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Crisis investing as swine flu panic spreads

Most Mexican commuters won't be thinking about stock prices

Most Mexican commuters won't be thinking about stock prices

Deciding how to react to a crisis like a potential flu pandemic, a natural disaster or war is one of the most controversial aspects of stock market investing.

Many panics, whether they affect the whole market or individual companies, turn out to be false alarms.

Even those scares that have substance often turn out to be less important than the market first anticipated.

In this article, I’ll divide panic scenarios into three categories, and discuss how I personally react to such scare stories when investing.

Of course, if you’re a passive buy-and-hold index investor, your response is clear. Just keep putting money into your fund regardless every month, and let the volatility boost your returns!

Get some perspective on the crisis

One of my favourite possessions is a graph showing the rise of equities over the past 100 years, set against a timeline of historical events.

A quick glance shows momentous events are very rarely correlated with meaningful stock market moves. The market rises or falls according to its own cycle of fear and greed, not the history books.

Even when events do seem correlated, the market’s response can be the opposite of what you’d expect.

For instance, the U.S. ceasefire in Vietnam ended a devastating and unpopular war, yet it coincided with a period of plunging markets. In contrast, when the crippled UK economy received a humiliating £2.3 billion bailout from the IMF in the mid-1970s, the market soared upwards, at least in nominal terms.

In both instances, ongoing bull and bear market cycles were more important than historically significant events.

Nevertheless, a good panic gets many traders’ hearts racing, and anecdotes about fortunes being made by quick thinking are commonplace.

And why shouldn’t a crisis affect a stock’s fortunes? The market is after all a collection of companies that operate in and are affected by events in the real-world, not on trading screens. If the crisis affects company earnings, then it will certainly affect their share prices.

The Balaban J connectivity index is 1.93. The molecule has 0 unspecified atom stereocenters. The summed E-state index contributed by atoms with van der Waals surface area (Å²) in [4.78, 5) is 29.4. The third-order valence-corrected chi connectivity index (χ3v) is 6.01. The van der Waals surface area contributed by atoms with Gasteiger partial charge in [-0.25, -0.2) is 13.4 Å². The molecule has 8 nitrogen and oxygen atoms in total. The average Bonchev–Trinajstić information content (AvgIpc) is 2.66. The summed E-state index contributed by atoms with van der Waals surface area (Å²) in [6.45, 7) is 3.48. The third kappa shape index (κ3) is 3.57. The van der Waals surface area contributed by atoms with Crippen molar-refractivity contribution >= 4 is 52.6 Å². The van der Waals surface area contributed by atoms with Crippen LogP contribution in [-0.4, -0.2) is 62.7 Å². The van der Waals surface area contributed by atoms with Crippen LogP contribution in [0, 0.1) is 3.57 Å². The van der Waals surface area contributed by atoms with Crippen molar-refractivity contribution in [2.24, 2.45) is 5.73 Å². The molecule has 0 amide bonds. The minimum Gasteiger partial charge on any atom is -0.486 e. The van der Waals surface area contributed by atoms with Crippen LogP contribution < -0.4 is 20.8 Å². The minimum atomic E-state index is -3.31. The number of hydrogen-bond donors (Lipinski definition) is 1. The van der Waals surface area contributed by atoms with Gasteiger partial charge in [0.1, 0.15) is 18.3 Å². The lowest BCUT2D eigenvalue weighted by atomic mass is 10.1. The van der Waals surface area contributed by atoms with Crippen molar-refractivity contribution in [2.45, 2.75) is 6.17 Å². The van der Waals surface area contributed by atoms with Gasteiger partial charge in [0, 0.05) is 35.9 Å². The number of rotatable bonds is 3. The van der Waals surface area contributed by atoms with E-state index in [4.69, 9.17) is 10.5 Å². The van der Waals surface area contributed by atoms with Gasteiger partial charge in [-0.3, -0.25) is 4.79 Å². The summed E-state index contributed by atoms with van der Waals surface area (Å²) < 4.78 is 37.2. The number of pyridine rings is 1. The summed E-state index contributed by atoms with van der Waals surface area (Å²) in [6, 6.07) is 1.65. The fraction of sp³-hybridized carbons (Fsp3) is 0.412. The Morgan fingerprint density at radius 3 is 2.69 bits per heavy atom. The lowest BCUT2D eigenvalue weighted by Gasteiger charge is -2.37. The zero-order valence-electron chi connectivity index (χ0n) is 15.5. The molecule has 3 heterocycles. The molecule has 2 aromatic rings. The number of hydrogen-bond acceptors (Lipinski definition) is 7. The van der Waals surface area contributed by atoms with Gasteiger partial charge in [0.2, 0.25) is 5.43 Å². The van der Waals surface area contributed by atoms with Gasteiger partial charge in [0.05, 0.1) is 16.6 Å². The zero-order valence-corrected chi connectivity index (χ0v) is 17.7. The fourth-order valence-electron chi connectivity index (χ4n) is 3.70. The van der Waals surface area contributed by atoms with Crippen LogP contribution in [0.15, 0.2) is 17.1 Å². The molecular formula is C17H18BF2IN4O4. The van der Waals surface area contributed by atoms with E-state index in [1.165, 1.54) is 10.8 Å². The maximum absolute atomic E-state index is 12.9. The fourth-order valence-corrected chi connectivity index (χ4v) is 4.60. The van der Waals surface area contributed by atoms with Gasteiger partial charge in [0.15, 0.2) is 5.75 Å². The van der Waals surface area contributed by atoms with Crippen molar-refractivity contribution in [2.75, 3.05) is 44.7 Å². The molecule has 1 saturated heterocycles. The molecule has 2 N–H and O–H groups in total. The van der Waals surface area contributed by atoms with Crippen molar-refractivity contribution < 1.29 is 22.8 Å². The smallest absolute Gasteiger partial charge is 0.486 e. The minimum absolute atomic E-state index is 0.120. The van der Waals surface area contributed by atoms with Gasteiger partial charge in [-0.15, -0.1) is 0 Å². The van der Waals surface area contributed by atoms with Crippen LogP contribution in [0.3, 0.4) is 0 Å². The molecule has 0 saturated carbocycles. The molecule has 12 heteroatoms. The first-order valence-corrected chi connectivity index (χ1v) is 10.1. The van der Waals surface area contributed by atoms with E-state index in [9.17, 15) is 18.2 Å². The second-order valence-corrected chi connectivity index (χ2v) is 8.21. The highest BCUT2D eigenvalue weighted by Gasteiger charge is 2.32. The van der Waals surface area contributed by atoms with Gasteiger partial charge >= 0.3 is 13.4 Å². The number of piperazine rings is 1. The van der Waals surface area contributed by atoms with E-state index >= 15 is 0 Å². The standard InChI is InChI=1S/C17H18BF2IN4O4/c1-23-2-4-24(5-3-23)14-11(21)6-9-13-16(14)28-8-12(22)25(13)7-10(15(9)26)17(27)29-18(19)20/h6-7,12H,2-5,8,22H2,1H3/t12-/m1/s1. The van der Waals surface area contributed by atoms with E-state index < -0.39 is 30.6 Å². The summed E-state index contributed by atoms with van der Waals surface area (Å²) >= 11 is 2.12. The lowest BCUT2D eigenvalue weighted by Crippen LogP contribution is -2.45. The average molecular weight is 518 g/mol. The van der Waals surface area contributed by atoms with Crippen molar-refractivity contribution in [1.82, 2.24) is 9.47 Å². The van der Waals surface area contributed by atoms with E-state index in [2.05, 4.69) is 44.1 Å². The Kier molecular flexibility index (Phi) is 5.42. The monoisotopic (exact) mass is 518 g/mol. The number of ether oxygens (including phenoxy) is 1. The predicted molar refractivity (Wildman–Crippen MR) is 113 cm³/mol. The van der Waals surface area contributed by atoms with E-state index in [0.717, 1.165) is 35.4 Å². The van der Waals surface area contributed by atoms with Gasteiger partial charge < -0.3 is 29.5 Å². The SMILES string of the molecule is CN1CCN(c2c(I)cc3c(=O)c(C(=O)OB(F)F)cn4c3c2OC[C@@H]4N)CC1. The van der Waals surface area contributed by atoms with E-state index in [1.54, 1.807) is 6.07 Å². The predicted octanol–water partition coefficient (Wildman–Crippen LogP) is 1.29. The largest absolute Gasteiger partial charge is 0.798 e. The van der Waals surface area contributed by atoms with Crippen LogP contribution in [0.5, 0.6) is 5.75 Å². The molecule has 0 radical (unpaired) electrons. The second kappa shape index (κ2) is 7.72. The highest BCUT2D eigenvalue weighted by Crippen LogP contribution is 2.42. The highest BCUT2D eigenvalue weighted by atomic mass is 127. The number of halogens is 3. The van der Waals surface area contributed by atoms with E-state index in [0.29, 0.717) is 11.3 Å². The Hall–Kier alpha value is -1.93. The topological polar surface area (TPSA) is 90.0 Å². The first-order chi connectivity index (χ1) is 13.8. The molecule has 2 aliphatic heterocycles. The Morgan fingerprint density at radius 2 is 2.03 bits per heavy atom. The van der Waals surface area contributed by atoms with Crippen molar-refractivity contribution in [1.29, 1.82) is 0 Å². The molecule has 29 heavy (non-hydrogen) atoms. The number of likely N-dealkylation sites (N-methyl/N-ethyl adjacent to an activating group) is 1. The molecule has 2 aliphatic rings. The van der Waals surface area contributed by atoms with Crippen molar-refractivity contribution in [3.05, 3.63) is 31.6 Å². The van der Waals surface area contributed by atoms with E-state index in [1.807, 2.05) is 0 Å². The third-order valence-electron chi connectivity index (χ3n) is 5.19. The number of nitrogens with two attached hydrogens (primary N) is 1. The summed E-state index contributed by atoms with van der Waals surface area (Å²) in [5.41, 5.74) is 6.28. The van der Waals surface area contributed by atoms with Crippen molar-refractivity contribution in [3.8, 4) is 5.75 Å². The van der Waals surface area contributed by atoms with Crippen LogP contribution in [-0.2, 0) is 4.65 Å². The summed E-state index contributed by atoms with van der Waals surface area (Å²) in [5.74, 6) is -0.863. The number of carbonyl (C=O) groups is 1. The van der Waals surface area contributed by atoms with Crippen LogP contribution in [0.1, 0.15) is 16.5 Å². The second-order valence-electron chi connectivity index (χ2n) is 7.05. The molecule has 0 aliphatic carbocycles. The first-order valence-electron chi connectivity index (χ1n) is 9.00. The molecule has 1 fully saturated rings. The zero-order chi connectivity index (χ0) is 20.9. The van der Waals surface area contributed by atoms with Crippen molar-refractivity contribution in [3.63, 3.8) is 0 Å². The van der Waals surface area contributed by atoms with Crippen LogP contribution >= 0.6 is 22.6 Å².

Given these caveats and the potential for opportunity, let’s divide crisis scenarios into three main kinds:

  • Vague global or market-wide panics (see below)
  • Specific news events (see part two)
  • A company-specific crisis (to be discussed in part three)

1. Vague global or market-wide panics

As I write, the world is panicking about an outbreak of swine flu that has claimed 100 lives in Mexico. New cases have already been reported as far apart as Canada and New Zealand.

Sounds familiar? A few years ago it was avian bird flu spreading alarm. Happily sheep, cows, cats and dogs don’t appear to get flu, otherwise we’d be in a perpetual state of terror.

I happen to believe a new and untreatable infectious disease is a big threat to millions of lives. A flu pandemic in 1918 killed an estimated 50 million people worldwide, while another killed millions in Asia in 1957. Air travel and population growth has probably offset the benefits of better screening and medicine in combating flu since then.

In short, I think it’s virtually certain we’ll suffer another flu pandemic. But judging when is another matter. It’s a bit like your own mortality – you can be 100% sure you’ll die, but it’s not likely to happen tomorrow.

What’s more, how do you calculate the affect of such a flu pandemic on the global economy?

Crass as it may sound to say it in the face of such a human tragedy, even 50 million deaths isn’t massive, economically-speaking, in the context of a population of over six billion.

More devastating than death would likely be the preventative measures introduced to control the disease.

Disruption to workplaces and industry as nations closed their borders and quarantined their populations would certainly have a huge impact on global GDP, and the reliance of some countries on food imports could be as serious a threat as the initial disease.

In the face of such unknowns, the market starts to guess, and errs on the cautious side: As I type shares in British Airways have fallen over 8%, while the price of drug maker GlaxoSmithkline is up nearly 4%.

As hedging strategies, such trades make some sense, and they certainly show the market operating as a discounting machine, just as the textbooks predict.

But if the swine flu panic subsides just as all the previous scares have, then anyone selling British Airlines at a knock-down price out of fear will be sorry.

What to do in a global panic?

Generally, I think vague and panicky situations are best ignored, or else considered an opportunity to buy the whole market.

This isn’t because a flu pandemic, say, wouldn’t affect company earnings, but because its likelihood and the consequences are pretty much impossible for individuals to evaluate, leaving us prey to news reporting and panic.

Why consider buying? Stock markets hate uncertainty. Will swine flu spread? Will millions die? If they do, then from an economic perspective will it be as bad as the worst estimates? Or would it make little difference to the already battered expectations of company earnings?

If you buy shares knowing that nobody knows the answers to such questions but that many investors will overreact, then panics may enable you to buy cheap equities – always understanding that someday a panic will prove prescient, and you’d better be diversified when that day comes!

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